I am loving what retirement is becoming. I spoke with another friend that hates it. He cannot stand getting up and having little purpose of any kind. He has no routine or rhythm in his new life of the Big R.

Changes happen – whether we like them or not. What matters is not the change – but how we deal with it. Our attitude is every thing… our circumstances are not the controlling factor.

A doctor gave me some advice one day that helped me refocus. I had been struggling with some miserable things at work and in my life. I had a major problem with ulcers and was burning up inside.

He said, “I can give you medication to take the pain away and deal with the discomfort… but you can help more by thinking about things differently… you can change the way that you look at it all. It is up to you.”

I accepted his medication to stoop the burning. Then I embarked on a new path and decided that I would look at everything in a new way. Where is the advantage? What was the opportunity? How could I turn this mess before me into something that would be better – not bitter?

In two months time there were no more ulcers. My stomach was clear and has been for 40 years now.

Attitude was everything. Transition will always be there – I could not control these things. But I was the owner of attitude. I could not make a difference around me – but I could make a difference in me.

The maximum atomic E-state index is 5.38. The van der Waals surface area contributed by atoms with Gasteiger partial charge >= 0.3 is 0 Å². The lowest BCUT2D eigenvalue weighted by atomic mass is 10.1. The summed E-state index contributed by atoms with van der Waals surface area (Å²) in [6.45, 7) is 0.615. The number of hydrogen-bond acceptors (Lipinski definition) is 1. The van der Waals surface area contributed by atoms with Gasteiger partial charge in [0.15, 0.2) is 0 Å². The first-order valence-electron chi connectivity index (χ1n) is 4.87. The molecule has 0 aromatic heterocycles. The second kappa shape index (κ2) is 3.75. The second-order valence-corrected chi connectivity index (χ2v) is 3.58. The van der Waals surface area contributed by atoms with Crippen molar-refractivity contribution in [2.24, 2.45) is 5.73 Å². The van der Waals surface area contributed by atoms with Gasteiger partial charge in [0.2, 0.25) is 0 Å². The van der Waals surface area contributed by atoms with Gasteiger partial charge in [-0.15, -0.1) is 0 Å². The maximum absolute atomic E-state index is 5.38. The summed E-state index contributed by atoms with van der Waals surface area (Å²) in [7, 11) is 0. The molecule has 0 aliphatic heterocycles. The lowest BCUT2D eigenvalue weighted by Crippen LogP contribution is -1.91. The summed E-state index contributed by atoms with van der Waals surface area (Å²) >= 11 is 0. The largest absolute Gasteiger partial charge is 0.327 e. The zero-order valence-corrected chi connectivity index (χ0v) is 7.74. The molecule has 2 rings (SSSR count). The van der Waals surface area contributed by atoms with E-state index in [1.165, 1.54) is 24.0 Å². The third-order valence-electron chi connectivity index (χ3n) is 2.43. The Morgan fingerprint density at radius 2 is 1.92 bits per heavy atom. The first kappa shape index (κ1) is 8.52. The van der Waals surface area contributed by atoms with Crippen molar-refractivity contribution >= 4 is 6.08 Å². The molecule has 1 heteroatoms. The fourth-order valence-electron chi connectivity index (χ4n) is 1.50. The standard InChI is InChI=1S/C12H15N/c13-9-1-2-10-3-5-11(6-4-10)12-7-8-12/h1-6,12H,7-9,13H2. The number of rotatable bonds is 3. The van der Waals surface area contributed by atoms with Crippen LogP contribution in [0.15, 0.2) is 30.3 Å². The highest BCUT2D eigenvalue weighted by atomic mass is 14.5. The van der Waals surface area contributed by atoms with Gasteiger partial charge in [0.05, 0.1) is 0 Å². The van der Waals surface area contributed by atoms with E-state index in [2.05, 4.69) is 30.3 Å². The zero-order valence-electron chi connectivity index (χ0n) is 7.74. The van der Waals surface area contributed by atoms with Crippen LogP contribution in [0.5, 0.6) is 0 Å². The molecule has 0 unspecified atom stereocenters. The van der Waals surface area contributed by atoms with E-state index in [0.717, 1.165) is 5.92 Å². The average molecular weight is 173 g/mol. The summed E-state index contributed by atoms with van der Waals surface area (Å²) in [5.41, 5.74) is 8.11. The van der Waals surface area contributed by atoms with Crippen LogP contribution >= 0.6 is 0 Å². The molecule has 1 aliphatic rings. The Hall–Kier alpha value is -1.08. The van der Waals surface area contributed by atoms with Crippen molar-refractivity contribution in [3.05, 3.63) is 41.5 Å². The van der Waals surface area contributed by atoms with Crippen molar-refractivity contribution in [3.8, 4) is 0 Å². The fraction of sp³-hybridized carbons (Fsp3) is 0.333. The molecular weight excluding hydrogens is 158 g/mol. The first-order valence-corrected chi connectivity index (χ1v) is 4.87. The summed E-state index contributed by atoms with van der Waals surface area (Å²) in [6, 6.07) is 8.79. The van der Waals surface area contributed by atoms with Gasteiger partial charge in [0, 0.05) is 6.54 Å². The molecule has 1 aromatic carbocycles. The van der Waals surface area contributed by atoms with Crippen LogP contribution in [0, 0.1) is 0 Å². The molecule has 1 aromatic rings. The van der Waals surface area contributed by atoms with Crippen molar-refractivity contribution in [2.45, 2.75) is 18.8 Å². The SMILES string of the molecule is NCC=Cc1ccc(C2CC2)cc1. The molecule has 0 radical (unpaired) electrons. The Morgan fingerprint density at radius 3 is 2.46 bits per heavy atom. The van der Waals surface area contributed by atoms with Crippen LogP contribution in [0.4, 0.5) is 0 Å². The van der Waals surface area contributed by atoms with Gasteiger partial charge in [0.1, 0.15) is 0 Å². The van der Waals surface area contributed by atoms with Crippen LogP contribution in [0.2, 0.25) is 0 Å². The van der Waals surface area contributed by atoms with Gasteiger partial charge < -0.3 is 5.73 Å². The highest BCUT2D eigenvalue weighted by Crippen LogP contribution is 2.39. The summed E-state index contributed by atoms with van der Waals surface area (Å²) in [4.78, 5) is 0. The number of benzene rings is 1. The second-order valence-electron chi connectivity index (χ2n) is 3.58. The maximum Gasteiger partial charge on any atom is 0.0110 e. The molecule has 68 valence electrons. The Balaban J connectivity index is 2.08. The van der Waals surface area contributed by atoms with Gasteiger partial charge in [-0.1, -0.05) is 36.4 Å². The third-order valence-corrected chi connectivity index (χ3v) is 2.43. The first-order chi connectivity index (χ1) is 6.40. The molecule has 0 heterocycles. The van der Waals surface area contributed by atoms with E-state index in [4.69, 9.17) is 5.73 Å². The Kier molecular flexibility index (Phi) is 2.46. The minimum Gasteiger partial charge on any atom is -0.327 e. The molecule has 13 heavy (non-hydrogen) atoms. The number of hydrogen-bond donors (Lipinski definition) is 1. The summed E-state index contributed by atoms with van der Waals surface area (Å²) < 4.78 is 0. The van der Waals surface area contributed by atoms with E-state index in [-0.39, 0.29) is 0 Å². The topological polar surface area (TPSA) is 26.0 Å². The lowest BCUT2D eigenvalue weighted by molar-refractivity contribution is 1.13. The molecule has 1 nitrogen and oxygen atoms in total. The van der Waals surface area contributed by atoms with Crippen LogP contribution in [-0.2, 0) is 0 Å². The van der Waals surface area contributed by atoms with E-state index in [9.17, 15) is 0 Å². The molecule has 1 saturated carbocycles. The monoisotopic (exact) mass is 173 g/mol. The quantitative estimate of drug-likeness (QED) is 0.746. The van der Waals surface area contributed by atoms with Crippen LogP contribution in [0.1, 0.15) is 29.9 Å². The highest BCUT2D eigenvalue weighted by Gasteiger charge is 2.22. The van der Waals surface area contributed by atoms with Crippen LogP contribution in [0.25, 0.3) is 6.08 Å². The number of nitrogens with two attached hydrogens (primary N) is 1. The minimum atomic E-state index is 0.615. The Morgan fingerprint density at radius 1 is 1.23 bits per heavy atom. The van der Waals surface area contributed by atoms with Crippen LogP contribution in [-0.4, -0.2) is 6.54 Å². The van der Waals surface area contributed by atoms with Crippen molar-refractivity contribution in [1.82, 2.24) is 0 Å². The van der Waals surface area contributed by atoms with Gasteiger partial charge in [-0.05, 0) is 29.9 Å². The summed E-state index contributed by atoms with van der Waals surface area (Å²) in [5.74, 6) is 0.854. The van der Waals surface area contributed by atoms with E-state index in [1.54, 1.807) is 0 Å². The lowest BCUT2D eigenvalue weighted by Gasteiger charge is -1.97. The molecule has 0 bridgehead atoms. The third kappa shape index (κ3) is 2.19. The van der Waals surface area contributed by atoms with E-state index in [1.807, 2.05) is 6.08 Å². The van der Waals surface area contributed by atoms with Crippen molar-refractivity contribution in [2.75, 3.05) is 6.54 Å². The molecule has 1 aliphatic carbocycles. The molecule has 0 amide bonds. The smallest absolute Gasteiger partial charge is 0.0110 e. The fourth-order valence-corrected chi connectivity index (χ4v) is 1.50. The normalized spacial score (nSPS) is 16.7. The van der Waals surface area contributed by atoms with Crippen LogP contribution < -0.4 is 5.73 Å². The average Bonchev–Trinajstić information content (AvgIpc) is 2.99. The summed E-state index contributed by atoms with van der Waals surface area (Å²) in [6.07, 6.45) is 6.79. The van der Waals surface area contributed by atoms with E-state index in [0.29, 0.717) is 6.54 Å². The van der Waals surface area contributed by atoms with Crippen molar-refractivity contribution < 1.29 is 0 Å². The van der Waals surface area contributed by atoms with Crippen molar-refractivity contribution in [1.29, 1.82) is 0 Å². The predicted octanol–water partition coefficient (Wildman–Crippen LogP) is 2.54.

I have to run now. I am going into a transition from the old me of yesterday to the new me of today. And today will be a good one.

~ Murray Lincoln ~

Thursday, May 28, 2009

Apples of Gold

For the past few mornings I have been greeted by one powerful little bird as he sits on my neighbor’s roof – singing his heart out. At 5:15 AM he has already started his melodies. And it is at 5:15 AM that he greets me every day.

Now that is commitment to say the least. The commitment is to his family, his mate or his children – letting them know that the world is still turning and everything is okay.

The bird is half the size of a sparrow. But it has a voice of much bigger bird.

Over the mornings in this past week the weather has been different each day. One day it is going to be bright and warm. The next day it may be overcast and rain is about to come… and the one day it was pouring rain. Still he was in the same spot on the roof singing his heart out. Each time it is just before day break…just before the world wakes up…before cars rush by to the next place they are to be.

I have been thinking of this little guy with the big voice. What a power house of purpose. Made small and almost insignificant – but with purpose.

As I have watched him and listened closely he has come back to my thoughts over and over again.

He is not a peacock… with brightly trimmed feathers. He is not an eagle with the ability to fly high and long. He is not a hawk that will search out prey. He is not a noisy crow. He is just a little bird with a powerful voice and a cheerful song that brightens each morning.

He is committed to do his part for each morning.

As I think on this tiny creature that is working so hard, I remembered a person at a large hotel that we stayed at. He was a young man with sweat running down his face. His hotel uniform was dirty for a recent maintenance job he had done in the men’s washroom.

As he walked by me I said to him, “Has anyone told you that you are doing a good job? I appreciated how you have kept these toilets working with this large audience.”

He hesitated as he stepped forward past me… then turned and said… “Thank you, I appreciate that.” Then he grinned as he walked away.